Gun reform negotiators will meet remotely on Tuesday, says top Senate Republican
A bipartisan group of senators hoping to find common ground on gun policy plans to continue talks this week in the wake of the tragic elementary school shooting in Uvalde, Texas.
The Senate is not in session this week during the Memorial Day recess period, but lawmakers plan to meet remotely. Republican Sen. John Cornyn told reporters in his home state of Texas on Monday that the group of senators will be meeting on Tuesday over Zoom “to try to see if we can agree on a basic framework about how we go forward.”
The Texas Republican has been tapped by Senate Minority Leader Mitch McConnell to engage in bipartisan talks on gun reform. Cornyn said Monday that many issues on gun reform should be discussed at the state level, but that he does believe “there are some things we need to do, and I think we can do, at the national level.”
“I mentioned access to mental health treatment and diagnosis is absolutely critical,” Cornyn said, adding that Covid-19 had isolated many young people during “an important period of social development.”
He also said background checks have to be a national conversation as well. Cornyn noted other possible “limitations under federal law of what sort of firearms you can buy and own and maintain, if you have a criminal or mental health record,” and said, “we’ll be looking at all of that.”
It is far from clear that the bipartisan effort will amount to anything given the highly polarized political environment. Entrenched partisan divisions have resulted in a stalemate over gun policy in Washington for years.
Most legislation requires 60 votes to overcome a filibuster in the Senate. As a result, Senate Democrats, who only control 50 seats, would need at least 10 Republicans to pass any kind of gun measure.
But lawmakers are under intense pressure to take action in the aftermath of the elementary school shooting, which has shocked the nation and led to a massive public outcry.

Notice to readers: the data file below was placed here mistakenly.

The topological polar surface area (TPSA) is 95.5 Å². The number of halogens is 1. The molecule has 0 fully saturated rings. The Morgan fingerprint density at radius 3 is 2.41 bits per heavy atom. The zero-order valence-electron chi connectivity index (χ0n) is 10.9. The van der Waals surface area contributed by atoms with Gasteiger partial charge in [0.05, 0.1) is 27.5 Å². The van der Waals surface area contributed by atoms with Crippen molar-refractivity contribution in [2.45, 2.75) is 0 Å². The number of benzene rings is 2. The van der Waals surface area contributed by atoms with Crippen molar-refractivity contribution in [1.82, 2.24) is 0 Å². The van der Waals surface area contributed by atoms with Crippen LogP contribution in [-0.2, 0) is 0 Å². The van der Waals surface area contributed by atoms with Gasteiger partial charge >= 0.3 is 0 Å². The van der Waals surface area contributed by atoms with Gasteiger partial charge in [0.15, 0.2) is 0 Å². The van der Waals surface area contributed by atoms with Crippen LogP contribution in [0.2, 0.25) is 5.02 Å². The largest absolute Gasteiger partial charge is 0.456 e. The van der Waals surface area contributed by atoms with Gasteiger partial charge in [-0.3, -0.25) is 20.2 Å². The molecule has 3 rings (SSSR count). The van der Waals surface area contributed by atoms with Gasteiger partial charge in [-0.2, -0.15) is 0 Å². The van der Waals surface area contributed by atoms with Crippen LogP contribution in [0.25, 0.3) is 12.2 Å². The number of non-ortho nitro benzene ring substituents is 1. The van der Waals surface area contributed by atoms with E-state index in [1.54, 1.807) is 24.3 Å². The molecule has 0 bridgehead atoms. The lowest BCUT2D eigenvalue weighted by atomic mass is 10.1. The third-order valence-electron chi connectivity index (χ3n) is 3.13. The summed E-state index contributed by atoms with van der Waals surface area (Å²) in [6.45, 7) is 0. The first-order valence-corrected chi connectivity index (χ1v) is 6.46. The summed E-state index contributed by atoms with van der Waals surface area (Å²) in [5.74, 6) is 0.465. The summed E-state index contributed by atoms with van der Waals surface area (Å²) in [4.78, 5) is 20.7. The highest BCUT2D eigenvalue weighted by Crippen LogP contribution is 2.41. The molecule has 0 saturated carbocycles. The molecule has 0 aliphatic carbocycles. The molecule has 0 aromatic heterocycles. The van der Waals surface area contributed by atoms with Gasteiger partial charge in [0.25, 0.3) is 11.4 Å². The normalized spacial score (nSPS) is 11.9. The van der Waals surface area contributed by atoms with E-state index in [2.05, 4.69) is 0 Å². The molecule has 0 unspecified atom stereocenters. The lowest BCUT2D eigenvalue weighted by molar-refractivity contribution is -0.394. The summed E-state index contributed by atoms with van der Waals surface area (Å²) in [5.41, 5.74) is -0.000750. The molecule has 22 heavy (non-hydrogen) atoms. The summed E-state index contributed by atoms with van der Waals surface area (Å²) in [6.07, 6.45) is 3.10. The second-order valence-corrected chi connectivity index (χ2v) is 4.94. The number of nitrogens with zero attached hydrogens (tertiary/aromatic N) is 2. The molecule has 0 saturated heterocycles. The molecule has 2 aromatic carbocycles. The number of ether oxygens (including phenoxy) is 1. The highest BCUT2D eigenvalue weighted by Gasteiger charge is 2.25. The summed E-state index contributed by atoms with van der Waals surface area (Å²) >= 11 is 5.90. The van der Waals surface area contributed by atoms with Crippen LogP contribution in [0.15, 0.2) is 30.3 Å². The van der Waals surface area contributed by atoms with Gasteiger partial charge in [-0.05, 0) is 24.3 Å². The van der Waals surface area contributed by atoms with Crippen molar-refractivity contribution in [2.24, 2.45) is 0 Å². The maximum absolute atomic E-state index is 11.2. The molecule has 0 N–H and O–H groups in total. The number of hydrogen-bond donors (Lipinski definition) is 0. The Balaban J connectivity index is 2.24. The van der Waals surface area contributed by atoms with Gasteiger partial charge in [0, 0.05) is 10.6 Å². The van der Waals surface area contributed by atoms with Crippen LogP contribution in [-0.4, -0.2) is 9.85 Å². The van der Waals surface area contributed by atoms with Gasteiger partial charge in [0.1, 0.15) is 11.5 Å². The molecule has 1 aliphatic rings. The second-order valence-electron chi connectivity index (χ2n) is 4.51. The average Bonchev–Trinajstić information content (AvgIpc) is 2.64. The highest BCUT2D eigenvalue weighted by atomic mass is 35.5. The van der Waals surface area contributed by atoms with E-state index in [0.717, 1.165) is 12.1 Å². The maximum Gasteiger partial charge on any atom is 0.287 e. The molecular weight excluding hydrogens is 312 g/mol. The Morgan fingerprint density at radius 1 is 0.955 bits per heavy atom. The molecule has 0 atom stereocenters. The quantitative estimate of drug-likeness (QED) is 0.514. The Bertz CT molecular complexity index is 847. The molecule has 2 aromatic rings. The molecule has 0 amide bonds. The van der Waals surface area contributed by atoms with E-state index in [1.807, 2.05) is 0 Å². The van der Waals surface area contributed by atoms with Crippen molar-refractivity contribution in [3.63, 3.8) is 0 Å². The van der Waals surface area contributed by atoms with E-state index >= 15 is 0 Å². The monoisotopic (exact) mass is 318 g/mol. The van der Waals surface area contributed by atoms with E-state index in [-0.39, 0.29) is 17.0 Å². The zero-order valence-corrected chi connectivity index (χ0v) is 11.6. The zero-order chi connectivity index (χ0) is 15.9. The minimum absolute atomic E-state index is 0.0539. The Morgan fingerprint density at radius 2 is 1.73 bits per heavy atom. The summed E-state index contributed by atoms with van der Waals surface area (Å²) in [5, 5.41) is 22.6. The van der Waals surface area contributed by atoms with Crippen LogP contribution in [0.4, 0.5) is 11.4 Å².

A gunman fatally shot 19 children and two adults at Uvalde’s Robb Elementary School on May 24. The horrific event is the deadliest shooting at a school since the Sandy Hook massacre in Connecticut in 2012.
The Texas school shooting led to immediate calls from Democratic lawmakers for gun control measures. Some of the measures Democrats have called for include expanded background check bills and red flag laws, which can allow law enforcement or family members to petition for a court order to temporarily take guns away from an individual deemed to be at significant risk of hurting themselves or others by having a firearm.
Lawmakers on both sides of the aisle have expressed optimism there may be a chance at finding common ground, but it is not yet clear if there will be a policy solution that Democrats and Republicans can agree on given widespread opposition from many within the GOP to stricter gun control.
Cornyn said that in the negotiations he will “try to lean forward and meet my colleagues across the aisle halfway.”
“One thing I hope does not happen is that the various parties sort of fall back into their typical talking points,” he added. “I hope we will try to look in a clear-eyed way at what happened, and ask this question – what can we do to fix this problem? And if we can’t fix it, what can we do to make it better?”